Tennessee Celeste Claflin: Wall Street Trailblazer or Scam Artist?

Sometimes American history can be downright surreal.

In 1870, the first brokerage firm owned by women opened its doors in New York. Located at 44 Broad St., some two blocks from the Stock Exchange, it was thronged its first day by men who had come to gawk at the show. Its proprietors, the sisters Victoria Woodhull and Tennessee Claflin, wore trousers instead of petticoats, smoked, and posted a sign above the door: “Gentlemen will state their business and then retire at once.” Strong feminists and publishers of a women’s-liberation broadsheet that ran for six years and sold 20,000 copies a day, they also amassed a respectable list of clients who were themselves primarily women. One of the male visitors came away pleasantly surprised: “They know a thing or two,” he was heard to have said.

An important blow for women’s rights? A harbinger of the strong female executives of today?

Well, that depends on who you ask.

If that person were, for example, one of the townspeople in her native Columbus, Ohio, he or she would probably be skeptical. It seems that the girls’ father, Buck Claflin, paraded Tennessee rather shamelessly in front of the locals, first as a promoter of beauty treatments, then as a child medium. That’s right, a medium. Apparently, her “consultations” frequently netted her a hundred dollars a day. Later, when Tennessee matured and her beauty attracted many gentleman callers, her consultations became something else entirely. Her “spiritual services” were widely regarded as a front for prostitution. After the end of the Civil War, Tennessee wandered through the South, providing comfort to the defeated and the despondent.

On the other hand, if you were to ask Cornelius Vanderbilt, whose lover Tennessee became in the late 1860s, he would no doubt have wonderful things to say about the healing effects of her attentions, for which he paid handsomely. He was evidently sufficiently enamored of her to give her the financial backing she needed for her brokerage firm, though not enough to forge a more lasting union (he married a woman from his own class in 1868). After his death, Tennessee was paid $100,000 by the family not to appear at a hearing where the will would be disputed. She took a cruise ship to England instead.

Then again, if you were to ask Tennessee’s clients back at the brokerage firm, they might have still another view. According to contemporary accounts, it’s not clear that Tennessee and Victoria were actually trading stocks at all. Instead, they were using the pin money of the old ladies who invested with them to fund radical feminist weeklies. One critic quipped:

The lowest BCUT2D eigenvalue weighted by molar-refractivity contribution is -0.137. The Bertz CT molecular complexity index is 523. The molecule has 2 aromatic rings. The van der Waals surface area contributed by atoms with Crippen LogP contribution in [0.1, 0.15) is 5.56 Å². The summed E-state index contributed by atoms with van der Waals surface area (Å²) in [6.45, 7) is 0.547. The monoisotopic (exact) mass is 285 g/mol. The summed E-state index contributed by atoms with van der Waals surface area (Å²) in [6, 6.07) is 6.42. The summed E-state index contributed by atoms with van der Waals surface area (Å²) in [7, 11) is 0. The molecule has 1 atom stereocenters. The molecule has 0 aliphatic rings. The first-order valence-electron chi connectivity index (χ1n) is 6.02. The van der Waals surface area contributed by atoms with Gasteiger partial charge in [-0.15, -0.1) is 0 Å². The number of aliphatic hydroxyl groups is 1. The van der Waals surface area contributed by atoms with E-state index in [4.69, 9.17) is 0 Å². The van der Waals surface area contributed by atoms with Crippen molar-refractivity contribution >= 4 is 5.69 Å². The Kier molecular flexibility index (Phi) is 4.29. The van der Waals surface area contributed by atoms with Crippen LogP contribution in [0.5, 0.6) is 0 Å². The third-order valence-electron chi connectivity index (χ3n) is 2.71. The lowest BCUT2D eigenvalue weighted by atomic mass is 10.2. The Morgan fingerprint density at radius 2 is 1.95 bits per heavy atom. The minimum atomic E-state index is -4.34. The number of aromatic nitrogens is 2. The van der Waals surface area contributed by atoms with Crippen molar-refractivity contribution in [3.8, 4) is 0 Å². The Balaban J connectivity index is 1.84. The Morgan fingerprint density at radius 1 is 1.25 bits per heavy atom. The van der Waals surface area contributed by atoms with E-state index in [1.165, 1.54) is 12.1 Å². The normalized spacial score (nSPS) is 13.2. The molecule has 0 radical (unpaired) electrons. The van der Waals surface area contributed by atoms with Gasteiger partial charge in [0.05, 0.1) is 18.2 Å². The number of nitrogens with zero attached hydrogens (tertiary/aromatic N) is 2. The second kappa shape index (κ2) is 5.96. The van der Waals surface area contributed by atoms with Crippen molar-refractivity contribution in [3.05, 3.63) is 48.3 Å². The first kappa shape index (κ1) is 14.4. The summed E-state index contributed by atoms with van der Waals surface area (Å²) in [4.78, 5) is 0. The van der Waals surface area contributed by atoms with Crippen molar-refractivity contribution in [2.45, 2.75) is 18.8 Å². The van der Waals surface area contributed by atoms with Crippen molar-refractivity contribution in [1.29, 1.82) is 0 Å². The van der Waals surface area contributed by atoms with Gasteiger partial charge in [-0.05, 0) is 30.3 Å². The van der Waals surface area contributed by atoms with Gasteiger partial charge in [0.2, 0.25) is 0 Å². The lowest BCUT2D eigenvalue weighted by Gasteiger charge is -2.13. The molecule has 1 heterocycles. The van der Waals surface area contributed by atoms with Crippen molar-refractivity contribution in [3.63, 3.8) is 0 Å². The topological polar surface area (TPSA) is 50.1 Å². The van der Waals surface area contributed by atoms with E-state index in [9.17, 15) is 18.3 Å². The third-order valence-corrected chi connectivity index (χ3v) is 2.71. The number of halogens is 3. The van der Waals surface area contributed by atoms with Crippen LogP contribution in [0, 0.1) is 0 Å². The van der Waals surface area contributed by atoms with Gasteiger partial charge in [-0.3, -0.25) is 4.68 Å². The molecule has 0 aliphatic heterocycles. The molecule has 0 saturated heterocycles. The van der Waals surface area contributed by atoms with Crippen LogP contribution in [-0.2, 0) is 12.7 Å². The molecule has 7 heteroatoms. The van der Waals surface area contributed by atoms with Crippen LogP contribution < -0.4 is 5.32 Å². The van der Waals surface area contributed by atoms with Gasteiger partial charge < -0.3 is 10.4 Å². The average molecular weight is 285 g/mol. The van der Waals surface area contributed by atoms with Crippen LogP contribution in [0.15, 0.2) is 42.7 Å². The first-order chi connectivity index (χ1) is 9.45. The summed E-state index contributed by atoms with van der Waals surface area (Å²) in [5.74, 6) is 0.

So far the house has done little or nothing. The expenses are heavy, and funds must come from some source….It was currently reported when they first came on the Street, that Vanderbilt was to back them for any amount. Vanderbilt denies this, but reputable gentlemen, who have called on him in regard to business transactions, in which these ladies were concerned, have received his assurance, that it is all right….Beside their brokerage business, they practice in New York as clairvoyants. Whether they buy and sell stocks on that system is not known.

Not even the feminists were entirely comfortable with Tennessee. Though she was invited to the 1871 Suffrage Convention after her sister testified before the House Judiciary Committee on women’s right to vote, it seems her beauty and flamboyant sexuality upset a number of the other ladies in attendance. Among the principal themes of Tennessee’s weekly were prostitution, venereal disease, abortion, and women’s right to sexual expression and satisfaction; needless to say, these topics were viewed as somewhat prejudicial to the sisterhood’s cause. Some even questioned whether she wasn’t more interested in promoting herself than women’s rights. At many private gatherings, she openly flirted with other women’s husbands.

In later years, Tennessee ran for Congress in New York (she lost), became the Colonel of a black National Guard regiment, and moved to England to marry a wealthy Portuguese baronet.

So: a medium, a prostitute, a kept woman dependent on rich men for her livelihood, a con artist and despoiler of other women, with a dubious commitment to women’s rights.

I think NOW will have to look elsewhere for its historical forbears.

Posted by on April 3rd, 2013 at 2:26 pm

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